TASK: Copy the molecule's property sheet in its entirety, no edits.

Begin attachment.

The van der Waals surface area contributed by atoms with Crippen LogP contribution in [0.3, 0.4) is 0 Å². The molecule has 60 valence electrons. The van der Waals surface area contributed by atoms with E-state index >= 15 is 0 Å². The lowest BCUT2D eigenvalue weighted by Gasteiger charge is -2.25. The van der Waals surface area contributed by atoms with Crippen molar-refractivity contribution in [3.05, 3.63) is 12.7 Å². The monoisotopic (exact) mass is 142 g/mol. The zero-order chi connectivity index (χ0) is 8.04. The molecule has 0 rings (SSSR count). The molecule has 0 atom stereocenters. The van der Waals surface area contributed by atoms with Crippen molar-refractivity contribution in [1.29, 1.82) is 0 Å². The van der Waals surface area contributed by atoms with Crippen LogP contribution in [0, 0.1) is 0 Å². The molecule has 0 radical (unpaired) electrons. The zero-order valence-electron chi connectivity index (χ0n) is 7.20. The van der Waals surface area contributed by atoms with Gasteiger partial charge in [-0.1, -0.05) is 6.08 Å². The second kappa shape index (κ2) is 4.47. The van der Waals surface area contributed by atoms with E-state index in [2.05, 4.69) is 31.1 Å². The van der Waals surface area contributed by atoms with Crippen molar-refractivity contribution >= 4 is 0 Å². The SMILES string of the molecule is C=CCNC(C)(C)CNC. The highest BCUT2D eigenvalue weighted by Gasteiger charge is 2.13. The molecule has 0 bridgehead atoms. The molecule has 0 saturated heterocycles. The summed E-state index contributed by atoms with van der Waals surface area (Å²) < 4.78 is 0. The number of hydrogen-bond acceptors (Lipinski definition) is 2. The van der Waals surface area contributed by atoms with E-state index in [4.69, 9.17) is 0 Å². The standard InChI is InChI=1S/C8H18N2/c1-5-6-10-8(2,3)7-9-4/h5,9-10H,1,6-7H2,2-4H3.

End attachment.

The van der Waals surface area contributed by atoms with Crippen LogP contribution in [0.3, 0.4) is 0 Å². The molecule has 60 valence electrons. The van der Waals surface area contributed by atoms with E-state index >= 15 is 0 Å². The lowest BCUT2D eigenvalue weighted by Gasteiger charge is -2.25. The van der Waals surface area contributed by atoms with Crippen molar-refractivity contribution in [3.05, 3.63) is 12.7 Å². The monoisotopic (exact) mass is 142 g/mol. The zero-order chi connectivity index (χ0) is 8.04. The molecule has 0 rings (SSSR count). The molecule has 0 atom stereocenters. The van der Waals surface area contributed by atoms with Crippen molar-refractivity contribution in [1.29, 1.82) is 0 Å². The van der Waals surface area contributed by atoms with Crippen LogP contribution in [0, 0.1) is 0 Å². The molecule has 0 radical (unpaired) electrons. The zero-order valence-electron chi connectivity index (χ0n) is 7.20. The van der Waals surface area contributed by atoms with Gasteiger partial charge in [-0.1, -0.05) is 6.08 Å². The second kappa shape index (κ2) is 4.47. The van der Waals surface area contributed by atoms with E-state index in [2.05, 4.69) is 31.1 Å². The van der Waals surface area contributed by atoms with Crippen molar-refractivity contribution >= 4 is 0 Å². The SMILES string of the molecule is C=CCNC(C)(C)CNC. The highest BCUT2D eigenvalue weighted by Gasteiger charge is 2.13. The molecule has 0 bridgehead atoms. The molecule has 0 saturated heterocycles. The summed E-state index contributed by atoms with van der Waals surface area (Å²) < 4.78 is 0. The number of hydrogen-bond acceptors (Lipinski definition) is 2. The van der Waals surface area contributed by atoms with E-state index in [4.69, 9.17) is 0 Å². The standard InChI is InChI=1S/C8H18N2/c1-5-6-10-8(2,3)7-9-4/h5,9-10H,1,6-7H2,2-4H3.